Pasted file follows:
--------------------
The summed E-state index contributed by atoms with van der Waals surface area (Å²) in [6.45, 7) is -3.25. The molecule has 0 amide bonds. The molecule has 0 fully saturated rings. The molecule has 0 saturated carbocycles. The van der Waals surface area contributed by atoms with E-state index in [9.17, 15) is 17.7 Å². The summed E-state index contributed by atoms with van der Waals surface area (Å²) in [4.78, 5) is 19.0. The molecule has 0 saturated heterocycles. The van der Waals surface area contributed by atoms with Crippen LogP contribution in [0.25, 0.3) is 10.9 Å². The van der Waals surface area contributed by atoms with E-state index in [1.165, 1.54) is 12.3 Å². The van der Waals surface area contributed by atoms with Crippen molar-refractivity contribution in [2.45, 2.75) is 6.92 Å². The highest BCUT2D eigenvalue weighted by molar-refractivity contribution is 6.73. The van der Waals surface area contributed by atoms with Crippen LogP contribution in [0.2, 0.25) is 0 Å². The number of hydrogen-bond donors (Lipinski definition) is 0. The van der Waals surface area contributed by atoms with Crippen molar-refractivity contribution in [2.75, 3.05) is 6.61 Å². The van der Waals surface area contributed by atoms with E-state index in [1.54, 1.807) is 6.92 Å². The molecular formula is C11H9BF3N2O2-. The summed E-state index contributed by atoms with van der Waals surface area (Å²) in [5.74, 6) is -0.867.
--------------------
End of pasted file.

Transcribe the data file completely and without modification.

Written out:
The summed E-state index contributed by atoms with van der Waals surface area (Å²) in [6.45, 7) is -3.25. The molecule has 0 amide bonds. The molecule has 0 fully saturated rings. The molecule has 0 saturated carbocycles. The van der Waals surface area contributed by atoms with E-state index in [9.17, 15) is 17.7 Å². The summed E-state index contributed by atoms with van der Waals surface area (Å²) in [4.78, 5) is 19.0. The molecule has 0 saturated heterocycles. The van der Waals surface area contributed by atoms with Crippen LogP contribution in [0.25, 0.3) is 10.9 Å². The van der Waals surface area contributed by atoms with E-state index in [1.165, 1.54) is 12.3 Å². The van der Waals surface area contributed by atoms with Crippen molar-refractivity contribution in [2.45, 2.75) is 6.92 Å². The highest BCUT2D eigenvalue weighted by molar-refractivity contribution is 6.73. The van der Waals surface area contributed by atoms with Crippen LogP contribution in [0.2, 0.25) is 0 Å². The number of hydrogen-bond donors (Lipinski definition) is 0. The van der Waals surface area contributed by atoms with Crippen molar-refractivity contribution in [2.75, 3.05) is 6.61 Å². The van der Waals surface area contributed by atoms with E-state index in [1.54, 1.807) is 6.92 Å². The molecular formula is C11H9BF3N2O2-. The summed E-state index contributed by atoms with van der Waals surface area (Å²) in [5.74, 6) is -0.867.